VOLUME 118, ISSUE 1, P180-190
Álvaro Hernáez, Pharm.D., Ph.D., Robyn E. Wootton, Ph.D., Christian M. Page, Ph.D., Karoline H. Skåra, M.Sc., Abigail Fraser, Ph.D., Tormod Rogne, M.D., Ph.D., Per Magnus, M.D., Ph.D., Pål R. Njølstad, M.D., Ph.D., Ole A. Andreassen, M.D., Ph.D., Stephen Burgess, Ph.D., Deborah A. Lawlor, Ph.D., Maria Christine Magnus, Ph.D.
To investigate the association between smoking and infertility.
28,606 women and 27,096 men with questionnaire and genotype information from the Norwegian Mother, Father, and Child Cohort Study.
Self-reported information on smoking (having ever smoked [both sexes], age at initiation [women only], cessation [women only], and cigarettes/week in current smokers [both sexes]) was gathered. Genetically predetermined levels or likelihood of presenting these traits were estimated for Mendelian randomization.
Main outcome measure
Infertility (time-to-pregnancy ≥12 months).
Having ever smoked was unrelated to infertility in women or men. Higher smoking intensity in women was associated with greater infertility odds (+1 standard deviation [SD, 48 cigarettes/week]: odds ratio [OR]crude, 1.19; 95% confidence interval [CI] 1.11–1.28; ORadjusted 1.12; 95% CI, 1.03–1.21), also after adjusting for the partner’s tobacco use. Later smoking initiation (+1 SD [3.2 years]: ORcrude, 0.94; 95% CI, 0.88–0.99; ORadjusted 0.89; 95% CI, 0.84–0.95) and smoking cessation (vs. not quitting: ORcrude, 0.83; 95% CI, 0.75–0.91; ORadjusted, 0.83; 95% CI, 0.75–0.93) were linked to decreased infertility in women. Nevertheless, Mendelian randomization results were not directionally consistent for smoking intensity and cessation and were estimated imprecisely in the 2-sample approach. In men, greater smoking intensity was not robustly associated with infertility in multivariable regression and Mendelian randomization.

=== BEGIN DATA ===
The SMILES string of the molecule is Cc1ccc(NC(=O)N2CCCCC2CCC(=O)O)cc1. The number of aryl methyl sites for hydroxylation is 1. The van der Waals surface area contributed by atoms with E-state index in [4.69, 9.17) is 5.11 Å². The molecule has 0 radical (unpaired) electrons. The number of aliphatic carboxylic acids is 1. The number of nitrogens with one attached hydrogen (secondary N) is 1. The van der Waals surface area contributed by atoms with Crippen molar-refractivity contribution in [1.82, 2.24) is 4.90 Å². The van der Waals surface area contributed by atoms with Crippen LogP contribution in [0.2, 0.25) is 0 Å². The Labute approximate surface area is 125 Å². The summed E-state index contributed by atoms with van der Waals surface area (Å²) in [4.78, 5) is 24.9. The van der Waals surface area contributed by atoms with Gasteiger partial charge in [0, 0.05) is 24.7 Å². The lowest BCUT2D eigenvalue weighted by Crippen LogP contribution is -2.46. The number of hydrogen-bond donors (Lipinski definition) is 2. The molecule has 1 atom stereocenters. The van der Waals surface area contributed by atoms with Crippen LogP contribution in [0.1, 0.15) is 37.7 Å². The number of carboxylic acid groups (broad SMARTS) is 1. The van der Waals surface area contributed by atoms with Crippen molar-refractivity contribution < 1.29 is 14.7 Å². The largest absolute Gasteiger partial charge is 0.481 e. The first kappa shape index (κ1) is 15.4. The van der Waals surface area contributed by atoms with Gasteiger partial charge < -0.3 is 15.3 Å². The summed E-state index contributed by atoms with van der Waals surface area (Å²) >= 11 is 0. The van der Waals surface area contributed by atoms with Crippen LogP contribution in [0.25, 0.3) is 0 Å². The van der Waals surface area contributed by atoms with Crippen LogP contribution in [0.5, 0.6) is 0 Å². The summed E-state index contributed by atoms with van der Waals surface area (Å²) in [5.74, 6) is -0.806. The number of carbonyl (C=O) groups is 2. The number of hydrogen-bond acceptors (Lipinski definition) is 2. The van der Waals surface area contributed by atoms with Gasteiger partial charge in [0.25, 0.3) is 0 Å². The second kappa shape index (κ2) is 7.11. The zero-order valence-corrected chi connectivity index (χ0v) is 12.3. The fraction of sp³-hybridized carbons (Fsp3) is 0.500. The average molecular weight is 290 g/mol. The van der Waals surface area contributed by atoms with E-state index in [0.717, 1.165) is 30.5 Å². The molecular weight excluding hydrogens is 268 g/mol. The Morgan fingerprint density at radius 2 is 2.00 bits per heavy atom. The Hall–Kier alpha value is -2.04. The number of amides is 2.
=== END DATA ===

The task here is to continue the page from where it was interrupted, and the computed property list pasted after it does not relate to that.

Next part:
We did not find robust evidence of an effect of smoking on infertility. This may be due to a true lack of effect, weak genetic instruments, or other kinds of confounding.